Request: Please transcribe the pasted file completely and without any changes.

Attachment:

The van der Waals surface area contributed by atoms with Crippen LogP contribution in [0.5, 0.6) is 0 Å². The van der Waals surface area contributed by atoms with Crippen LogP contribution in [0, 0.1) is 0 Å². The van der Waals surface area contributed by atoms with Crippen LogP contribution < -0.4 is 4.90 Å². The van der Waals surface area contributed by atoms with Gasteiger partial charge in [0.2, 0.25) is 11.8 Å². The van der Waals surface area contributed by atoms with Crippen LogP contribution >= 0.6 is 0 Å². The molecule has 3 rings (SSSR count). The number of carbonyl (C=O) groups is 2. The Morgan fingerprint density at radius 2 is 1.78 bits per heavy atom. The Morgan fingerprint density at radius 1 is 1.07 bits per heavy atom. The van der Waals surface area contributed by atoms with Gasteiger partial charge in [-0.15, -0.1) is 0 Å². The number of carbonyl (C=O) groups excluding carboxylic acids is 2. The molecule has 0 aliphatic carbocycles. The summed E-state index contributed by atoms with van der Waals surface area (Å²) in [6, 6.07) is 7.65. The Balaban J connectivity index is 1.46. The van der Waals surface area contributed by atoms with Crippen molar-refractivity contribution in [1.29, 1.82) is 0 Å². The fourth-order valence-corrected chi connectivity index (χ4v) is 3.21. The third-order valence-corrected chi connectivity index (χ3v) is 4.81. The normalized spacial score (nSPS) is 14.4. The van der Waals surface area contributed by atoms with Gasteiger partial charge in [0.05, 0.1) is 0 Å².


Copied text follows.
The van der Waals surface area contributed by atoms with Crippen LogP contribution in [0.5, 0.6) is 0 Å². The van der Waals surface area contributed by atoms with Crippen LogP contribution in [0, 0.1) is 0 Å². The van der Waals surface area contributed by atoms with Crippen LogP contribution < -0.4 is 4.90 Å². The van der Waals surface area contributed by atoms with Gasteiger partial charge in [0.2, 0.25) is 11.8 Å². The van der Waals surface area contributed by atoms with Crippen LogP contribution >= 0.6 is 0 Å². The molecule has 3 rings (SSSR count). The number of carbonyl (C=O) groups is 2. The Morgan fingerprint density at radius 2 is 1.78 bits per heavy atom. The Morgan fingerprint density at radius 1 is 1.07 bits per heavy atom. The van der Waals surface area contributed by atoms with Gasteiger partial charge in [-0.15, -0.1) is 0 Å². The number of carbonyl (C=O) groups excluding carboxylic acids is 2. The molecule has 0 aliphatic carbocycles. The summed E-state index contributed by atoms with van der Waals surface area (Å²) in [6, 6.07) is 7.65. The Balaban J connectivity index is 1.46. The van der Waals surface area contributed by atoms with Crippen molar-refractivity contribution in [1.29, 1.82) is 0 Å². The fourth-order valence-corrected chi connectivity index (χ4v) is 3.21. The third-order valence-corrected chi connectivity index (χ3v) is 4.81. The normalized spacial score (nSPS) is 14.4. The van der Waals surface area contributed by atoms with Gasteiger partial charge in [0.05, 0.1) is 0 Å².